One area of interest for things I post to Facebook is to share pictures I find on there of what I think are neat cars or motorcycles. Here's a Harley picture I took on a road trip to Southern California a few years ago.
On one motorcycle post, one of my nephews asked why I don't just buy one. I've never had any interest in buying one. To me, regardless of whether this is weird or not, these are like pieces of art, sculptures. I enjoy looking at them and taking pictures but an old motorcycle falls squarely in the realm of things I do not need. It's not my place to criticize someone who wants to spend the money on one, it's just not right for me.
An important part of my belief system, and I write about it often, is living below your means. My wife and I have been doing this from day 1 and it has made every other aspect of our lives easier. Part of living below your means is being cognizant of how much stuff you accumulate and knowing when you should say 'no' and then realizing you're better off for having said no. A quick look at 1930's-40's Harley Davidson Knuckleheads for sale shows prices in the neighborhood of $70,000 (no idea how on target that dollar figure might be) which is more than the balance on the mortgage of our house. If we were inclined to write a big check it would come down to having a cool toy (make no mistake, they're cool) and being $70,000 lighter in the wallet or being mortgage free. Which one would make your life easier?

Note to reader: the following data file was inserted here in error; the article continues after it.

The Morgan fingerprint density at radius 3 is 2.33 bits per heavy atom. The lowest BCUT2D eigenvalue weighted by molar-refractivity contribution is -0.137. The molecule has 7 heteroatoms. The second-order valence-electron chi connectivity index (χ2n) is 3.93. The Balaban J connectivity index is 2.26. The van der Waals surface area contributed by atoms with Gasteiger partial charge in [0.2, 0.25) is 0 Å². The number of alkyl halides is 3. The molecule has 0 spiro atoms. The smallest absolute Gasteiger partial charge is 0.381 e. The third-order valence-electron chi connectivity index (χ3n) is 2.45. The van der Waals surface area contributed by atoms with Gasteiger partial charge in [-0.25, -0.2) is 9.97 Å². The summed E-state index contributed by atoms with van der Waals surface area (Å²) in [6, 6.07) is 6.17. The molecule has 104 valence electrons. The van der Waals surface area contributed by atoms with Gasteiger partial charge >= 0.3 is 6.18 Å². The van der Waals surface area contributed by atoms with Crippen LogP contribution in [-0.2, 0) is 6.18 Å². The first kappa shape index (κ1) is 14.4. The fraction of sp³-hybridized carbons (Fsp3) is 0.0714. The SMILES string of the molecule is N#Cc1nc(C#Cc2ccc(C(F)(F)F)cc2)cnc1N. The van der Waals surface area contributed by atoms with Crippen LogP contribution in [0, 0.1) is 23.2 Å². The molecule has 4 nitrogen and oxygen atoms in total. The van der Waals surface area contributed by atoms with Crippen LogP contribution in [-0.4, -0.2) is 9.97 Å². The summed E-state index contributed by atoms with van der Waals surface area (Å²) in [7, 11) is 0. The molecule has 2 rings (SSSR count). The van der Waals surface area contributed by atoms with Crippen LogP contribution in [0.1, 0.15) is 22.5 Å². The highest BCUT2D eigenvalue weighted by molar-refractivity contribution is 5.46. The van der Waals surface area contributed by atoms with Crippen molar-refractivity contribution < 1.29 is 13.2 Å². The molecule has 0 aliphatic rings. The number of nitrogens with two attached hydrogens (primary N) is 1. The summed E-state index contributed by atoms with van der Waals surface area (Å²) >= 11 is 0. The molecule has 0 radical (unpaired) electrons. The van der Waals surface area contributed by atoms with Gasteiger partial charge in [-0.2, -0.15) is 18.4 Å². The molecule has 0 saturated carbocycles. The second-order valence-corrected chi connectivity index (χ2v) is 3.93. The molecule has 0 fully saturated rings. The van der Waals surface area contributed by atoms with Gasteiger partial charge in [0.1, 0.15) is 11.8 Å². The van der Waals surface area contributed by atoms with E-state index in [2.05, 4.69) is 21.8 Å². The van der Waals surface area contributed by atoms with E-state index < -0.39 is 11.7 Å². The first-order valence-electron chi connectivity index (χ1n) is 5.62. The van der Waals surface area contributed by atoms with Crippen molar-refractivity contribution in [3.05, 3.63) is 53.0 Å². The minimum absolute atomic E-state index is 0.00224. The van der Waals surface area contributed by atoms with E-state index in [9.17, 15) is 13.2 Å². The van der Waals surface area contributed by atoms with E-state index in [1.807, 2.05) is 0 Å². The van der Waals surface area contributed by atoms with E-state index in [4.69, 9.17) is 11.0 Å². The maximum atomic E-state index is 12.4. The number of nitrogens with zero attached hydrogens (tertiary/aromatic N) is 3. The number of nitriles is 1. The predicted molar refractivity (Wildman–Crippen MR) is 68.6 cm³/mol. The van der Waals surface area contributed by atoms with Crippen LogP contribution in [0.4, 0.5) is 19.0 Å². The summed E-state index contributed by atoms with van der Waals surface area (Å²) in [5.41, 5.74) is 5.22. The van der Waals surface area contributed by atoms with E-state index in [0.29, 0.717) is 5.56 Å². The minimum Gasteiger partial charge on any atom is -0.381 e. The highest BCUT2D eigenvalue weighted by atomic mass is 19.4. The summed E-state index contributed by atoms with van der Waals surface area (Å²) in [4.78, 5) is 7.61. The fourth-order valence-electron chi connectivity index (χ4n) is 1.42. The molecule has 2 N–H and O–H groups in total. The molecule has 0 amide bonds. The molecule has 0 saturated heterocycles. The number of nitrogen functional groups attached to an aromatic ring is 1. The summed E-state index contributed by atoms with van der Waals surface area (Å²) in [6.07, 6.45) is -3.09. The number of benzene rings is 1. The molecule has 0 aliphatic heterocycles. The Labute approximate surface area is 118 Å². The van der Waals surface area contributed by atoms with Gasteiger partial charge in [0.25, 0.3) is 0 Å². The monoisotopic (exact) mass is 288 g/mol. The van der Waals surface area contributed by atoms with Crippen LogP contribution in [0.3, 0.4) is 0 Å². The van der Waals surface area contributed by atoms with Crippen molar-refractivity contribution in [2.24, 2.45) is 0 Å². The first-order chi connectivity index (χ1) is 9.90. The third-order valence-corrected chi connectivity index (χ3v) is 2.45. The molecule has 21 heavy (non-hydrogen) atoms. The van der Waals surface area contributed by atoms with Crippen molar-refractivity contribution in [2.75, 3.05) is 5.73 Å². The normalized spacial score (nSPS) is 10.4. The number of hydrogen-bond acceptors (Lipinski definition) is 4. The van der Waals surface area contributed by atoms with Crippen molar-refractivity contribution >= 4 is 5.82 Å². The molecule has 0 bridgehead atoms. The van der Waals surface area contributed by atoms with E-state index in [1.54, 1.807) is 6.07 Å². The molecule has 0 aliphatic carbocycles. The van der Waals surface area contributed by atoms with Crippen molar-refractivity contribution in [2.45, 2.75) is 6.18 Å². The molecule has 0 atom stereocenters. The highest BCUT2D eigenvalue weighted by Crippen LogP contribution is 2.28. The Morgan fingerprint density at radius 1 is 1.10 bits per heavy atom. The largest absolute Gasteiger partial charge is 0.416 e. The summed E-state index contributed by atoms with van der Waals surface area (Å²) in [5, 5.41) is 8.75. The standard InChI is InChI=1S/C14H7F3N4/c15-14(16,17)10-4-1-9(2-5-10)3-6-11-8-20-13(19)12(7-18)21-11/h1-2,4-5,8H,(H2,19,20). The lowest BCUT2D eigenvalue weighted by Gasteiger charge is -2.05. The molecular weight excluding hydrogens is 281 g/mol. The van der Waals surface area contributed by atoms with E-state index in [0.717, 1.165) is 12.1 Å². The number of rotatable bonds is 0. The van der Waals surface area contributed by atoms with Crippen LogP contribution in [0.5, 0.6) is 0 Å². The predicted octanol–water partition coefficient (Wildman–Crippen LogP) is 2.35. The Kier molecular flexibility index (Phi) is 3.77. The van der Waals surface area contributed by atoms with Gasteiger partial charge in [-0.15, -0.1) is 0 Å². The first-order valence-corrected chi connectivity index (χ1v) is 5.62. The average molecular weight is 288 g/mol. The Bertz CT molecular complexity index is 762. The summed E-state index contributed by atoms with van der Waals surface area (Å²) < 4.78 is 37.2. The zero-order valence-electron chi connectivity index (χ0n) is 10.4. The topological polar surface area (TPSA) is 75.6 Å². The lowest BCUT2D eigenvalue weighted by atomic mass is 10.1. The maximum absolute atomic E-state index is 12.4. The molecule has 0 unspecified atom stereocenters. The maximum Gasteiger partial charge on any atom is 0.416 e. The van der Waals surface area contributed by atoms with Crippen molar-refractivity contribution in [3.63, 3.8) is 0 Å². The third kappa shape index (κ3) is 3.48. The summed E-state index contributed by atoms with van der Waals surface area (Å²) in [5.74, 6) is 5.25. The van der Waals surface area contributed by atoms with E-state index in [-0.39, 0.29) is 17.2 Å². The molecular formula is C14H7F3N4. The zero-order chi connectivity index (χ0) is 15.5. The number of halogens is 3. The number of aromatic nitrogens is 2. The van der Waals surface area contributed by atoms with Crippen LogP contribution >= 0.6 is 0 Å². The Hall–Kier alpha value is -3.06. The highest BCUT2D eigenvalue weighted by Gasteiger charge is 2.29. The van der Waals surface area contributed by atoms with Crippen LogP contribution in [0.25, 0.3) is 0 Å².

A little less dramatically, Yahoo Finance had an article about (client holding) Nike coming out with a bunch of different colored Air Jordans. Here is the picture from the article;
A lot of dudes will think these are cool, I certainly do. Collecting sneakers along these lines is kind of a big thing. It seems like a lot of the younger dudes in FinTwit collect sneakers through websites like StockX and Goat, that's where I first heard of those sites. My affinity for neat sneakers is much less than for older motorcycles but of course a $200, $500, $800 pair of Air Jordans will be much more accessible than an 80 year old Knucklehead. Again, not for me to say what other people should do but you can see how this could start; "oh, those are neat, I'll get a pair" then a couple of months later "well two pair is no big deal" then a little later "I had no idea they could make something that cool, I've got to buy those too." For the record, I have no shoes along these lines, they are neat but a lot of things are neat and they all become stuff in your closet.
Thinking about stuff that interests you, can you stop at one or two? From my fake quote above, one or two things that you can afford like the sneakers (something of interest to me) or Hummel Figurines (something of zero interest to me) probably are not a big deal, maybe not optimal, but not a big deal. The deal gets bigger when people keep accumulating, spending money, taking themselves beyond their means.
Reactions to this might include "yes, I already avoid accumulating stuff" or "yes except for my <whatever thing you're interested in>" or "man, I gotta make some changes" or some form of denial. This is really a look yourself in the mirror situation but every aspect of your life will be easier if you spend less money on stuff.